Veterans in need were also given new clothing and flu shots for the coming winter season.

Brian Wess with the El Paso County Homeless Veterans Coalition said, "If you're living in the barracks and you have your meals, three a day, your focus is on training to kill the enemy. Your focus isn't on how to live your life and pay bills every day and it's a completely different skill set that a lot of them, if they go in at 18 or 19 years old, they don't necessarily get if they haven't gotten it from their parents growing up."

Twenty-two year Army veteran Mitchell Littler says it was the fellowship and camaraderie through the VFW that helped pull him out of tough times, which is why he's been using this event to give back to his fellow vets for the past four years.
go here for video

Wednesday, October 17, 2018

Vietnam Veteran Marine Sgt. Maj. John Canley Received Medal of Honor

Medal of Honor: Trump awards nation's highest military honor to Vietnam veteran

Tom Vanden Brook and David Jackson
Oct. 17, 2018
Retired Marine Sgt. Maj. John L. Canley is honored during a ceremony in the East Room of the White House Oct. 17, 2018, in Washington, D.C. (Photo: Chip Somodevilla, Getty Images)
WASHINGTON – Marine Sgt. Maj. John Canley’s astounding heroism in Vietnam 50 years ago speaks for itself, so loudly that Wednesday he was awarded the Medal of Honor by President Donald Trump at a White House ceremony.

Canley's daughter Patricia Sargent knows how her father took command of the undermanned Company A, First Battalion, First Marines despite shrapnel wounds during the bloody battle of Hue in 1968. How he set up a base while caught in a “deadly crossfire,” drew fire by darting into the open so his Marines could seize a building and carried wounded Marines to safety while exposing himself to the enemy.

"John raced straight into enemy fire over and over again, saving numerous American lives and defeating a large group of communist fighters," Trump said in conferring the Medal of Honor at a White House ceremony. He lauded the former gunnery sergeant for "unmatched bravery" and fearlessness.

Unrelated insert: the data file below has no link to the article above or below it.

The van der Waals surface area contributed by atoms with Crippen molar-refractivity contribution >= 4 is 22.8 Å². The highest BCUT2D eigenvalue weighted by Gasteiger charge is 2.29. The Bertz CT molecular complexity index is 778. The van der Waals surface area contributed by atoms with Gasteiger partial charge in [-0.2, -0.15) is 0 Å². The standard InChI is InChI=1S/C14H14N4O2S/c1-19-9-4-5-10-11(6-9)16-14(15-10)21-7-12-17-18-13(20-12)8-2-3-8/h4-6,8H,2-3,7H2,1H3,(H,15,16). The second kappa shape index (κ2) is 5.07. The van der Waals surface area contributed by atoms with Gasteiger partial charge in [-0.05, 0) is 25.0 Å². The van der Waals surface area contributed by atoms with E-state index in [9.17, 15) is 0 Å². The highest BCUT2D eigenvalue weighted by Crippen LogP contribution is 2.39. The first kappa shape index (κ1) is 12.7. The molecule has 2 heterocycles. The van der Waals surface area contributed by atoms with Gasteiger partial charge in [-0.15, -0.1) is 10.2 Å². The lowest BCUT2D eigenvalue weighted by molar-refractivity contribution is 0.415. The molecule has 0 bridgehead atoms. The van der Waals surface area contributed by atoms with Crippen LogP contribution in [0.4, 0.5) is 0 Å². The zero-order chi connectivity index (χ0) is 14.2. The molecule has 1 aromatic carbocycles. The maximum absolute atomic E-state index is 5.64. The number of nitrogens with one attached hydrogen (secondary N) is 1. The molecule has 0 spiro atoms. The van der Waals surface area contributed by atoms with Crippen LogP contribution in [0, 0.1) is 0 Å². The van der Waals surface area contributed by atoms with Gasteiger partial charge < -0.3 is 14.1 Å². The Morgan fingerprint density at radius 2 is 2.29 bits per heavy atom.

"Despite sustaining serious injuries – very, very serious injuries – he continued to face down the enemy with no thought for his own safety," Trump said.

The audience gave Canley a prolonged ovation, complete with Marine shoutouts of "Oorah!"
read more here

Veterans in other news October 17, 2018

Ex-Marine to serve 18 years after attempt to run over Las Vegas pastor

A former Marine convicted of menacing his neighbors and attacking a Las Vegas pastor was ordered to serve up to 46 years behind bars on Tuesday. Walter Laak was found guilty but mentally ill in August after prosecutors argued that he knew his actions in September 2016 were illegal, while acknowledging that the Iraq War veteran suffered from post-traumatic stress disorder...He was acquitted of one count of assault with a deadly weapon. Laak, who served two tours of duty in Iraq, was accused of beating and attempting to run over a Las Vegas pastor with his vehicle, then driving to the victim’s home and firing multiple gunshots into it while the pastor’s wife and children were inside. It was the third serious crime for which Laak faced charges since his return from combat. He was given a general discharge in 2005. read more here

We’re Too Excited About MDMA’s Potential for Treating PTSD is the headline, however, it is far from new. They have been "researching" it since the 70's.

Florida man rescued after clinging to capsized boat for nearly 20 hours says he prayed, 'called on the Father'

“A bigger wave came and it just filled the back of the boat up and it just went down,” Stills told FOX35. The grandfather and Vietnam War veteran grabbed onto the boat while his friend, 73-year-old Earnest Jones, ended up in the water with a lifejacket on. “Then he started drifting off and he told me to stay with the boat,” Stills told FOX35. read more here

An Army Veteran Wages War on Social-Media Disinformation

 The Wall Street Journal

Kris Goldsmith’s campaign to get Facebook Inc. to close fake accounts targeting U.S. veterans started with a simple search. He was seeking last year to gauge the popularity of the Facebook page for his employer, Vietnam Veterans of America. The first listing was an impostor account called “Vietnam Vets of America” that had stolen his group’s logo and had more than twice as many followers. Mr. Goldsmith, a 33-year-old Army veteran, sent Facebook what he thought was a straightforward request to take down the bogus page. 
At first, Facebook told him to try to work it out with the authors of the fake page, whom he was never able to track down. Then, after two months, Facebook deleted it. The experience launched him on a hunt for other suspicious Facebook pages that target military personnel and veterans by using patriotic messages and fomenting political divisions. It has become a full-time job. read more here